Capturing the March Wind!
- Collect empty paper towel tubes
- Provide paint and brushes, glue, staplers, tissue paper or crepe paper for streamers. The skills of the children will determine how much pre-preparation needs to be done (e.g., cutting the streamers; helping with stapling—the more independent the better!)
- Have the children paint the tubes. When the paint has dried, they can choose the streamer colors they want and staple them together and then glue or staple them to their tube.
- Take the tubes outdoors. What makes the streamers stream? How much? What’s the difference in what the streamers do in a breeze; when it’s really windy? Chart the difference.
- Tape streamers to a fence, porch rail, tree branch. Watch what happens as the wind blows or dies down. Does that look different depending on where the streamers are placed?
- What happens if the tubes and streamers get wet? Do they still stream? Why not? What happens to the colors?
The long-term weather report is saying we may not have as much spring rain as we’re used to. In case you miss it here’s a way to create it and help children begin to understand what makes rain and clouds.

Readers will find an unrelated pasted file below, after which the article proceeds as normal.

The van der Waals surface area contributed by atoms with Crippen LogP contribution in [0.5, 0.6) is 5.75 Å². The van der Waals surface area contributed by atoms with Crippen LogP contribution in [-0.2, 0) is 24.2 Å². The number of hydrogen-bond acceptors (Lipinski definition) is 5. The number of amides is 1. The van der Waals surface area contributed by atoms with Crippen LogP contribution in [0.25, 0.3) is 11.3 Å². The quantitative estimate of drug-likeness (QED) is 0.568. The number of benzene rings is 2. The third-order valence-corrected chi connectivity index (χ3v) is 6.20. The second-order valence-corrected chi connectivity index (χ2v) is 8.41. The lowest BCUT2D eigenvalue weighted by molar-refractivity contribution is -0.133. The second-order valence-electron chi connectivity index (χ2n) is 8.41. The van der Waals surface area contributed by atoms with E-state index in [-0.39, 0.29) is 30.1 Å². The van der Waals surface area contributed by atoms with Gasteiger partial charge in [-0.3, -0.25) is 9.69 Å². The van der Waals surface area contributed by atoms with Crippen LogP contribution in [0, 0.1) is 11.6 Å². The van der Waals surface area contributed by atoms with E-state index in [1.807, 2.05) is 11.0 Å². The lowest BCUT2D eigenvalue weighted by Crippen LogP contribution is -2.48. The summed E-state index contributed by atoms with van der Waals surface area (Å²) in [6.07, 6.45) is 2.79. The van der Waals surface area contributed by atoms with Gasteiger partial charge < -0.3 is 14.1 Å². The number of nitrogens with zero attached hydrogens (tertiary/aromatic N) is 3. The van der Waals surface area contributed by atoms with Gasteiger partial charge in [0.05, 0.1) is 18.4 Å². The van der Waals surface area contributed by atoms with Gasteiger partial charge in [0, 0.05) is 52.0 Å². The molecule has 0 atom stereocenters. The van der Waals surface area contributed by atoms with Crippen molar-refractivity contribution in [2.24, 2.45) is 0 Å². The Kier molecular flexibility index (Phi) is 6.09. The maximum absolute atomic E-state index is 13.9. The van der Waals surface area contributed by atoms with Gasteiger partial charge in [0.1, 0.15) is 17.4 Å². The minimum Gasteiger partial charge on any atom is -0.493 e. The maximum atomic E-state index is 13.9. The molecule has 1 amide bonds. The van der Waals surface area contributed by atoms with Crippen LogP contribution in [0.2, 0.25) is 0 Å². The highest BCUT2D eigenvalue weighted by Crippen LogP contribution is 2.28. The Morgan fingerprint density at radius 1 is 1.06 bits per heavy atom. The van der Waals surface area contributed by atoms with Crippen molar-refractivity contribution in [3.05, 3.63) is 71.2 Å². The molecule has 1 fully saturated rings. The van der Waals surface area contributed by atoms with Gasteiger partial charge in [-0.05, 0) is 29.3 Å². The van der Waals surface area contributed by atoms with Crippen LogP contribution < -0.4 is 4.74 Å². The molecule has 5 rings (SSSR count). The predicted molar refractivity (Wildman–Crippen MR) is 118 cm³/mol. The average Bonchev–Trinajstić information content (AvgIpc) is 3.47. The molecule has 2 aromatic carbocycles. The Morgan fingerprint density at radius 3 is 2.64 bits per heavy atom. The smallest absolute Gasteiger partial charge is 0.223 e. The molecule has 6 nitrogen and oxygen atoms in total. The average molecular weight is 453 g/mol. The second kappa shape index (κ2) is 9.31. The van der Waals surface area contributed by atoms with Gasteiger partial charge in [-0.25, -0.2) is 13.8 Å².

- Put 1/2 cup of water in a sandwich size plastic bag (the locking kind, not the fold-over kind.)
- Tell children it’s a pretend puddle that will help them to find out where water goes and how rain happens.
- Hang the bag in a window in the sunlight with some tape.
- After a few hours, look on the sides of the bag for condensation. Tell the children that those drops are like the clouds in the sky—they are made of drops of water.
- Hold some ice against the top of the bag. More water should condense and then it will begin to drop from the top of the bag—like rain! Why? Heat evaporates water. It rises and forms ‘puddles’ of condensation in the sky (clouds.) As it rises it cools. When the right pressure system comes along it falls like rain, sleet, snow—depending on the temperature in the clouds.
Some books to look at:
- Tomie de Paola’s The Cloud Book
- Charles Shaw’s It Looked Like Spilt Milk
- Igloo Books Little Raindrop
- Valerie Bessette’s Raindrops ARE Rainbows
This article was contributed by Mary Perkins for the Early Childhood Express newsletter.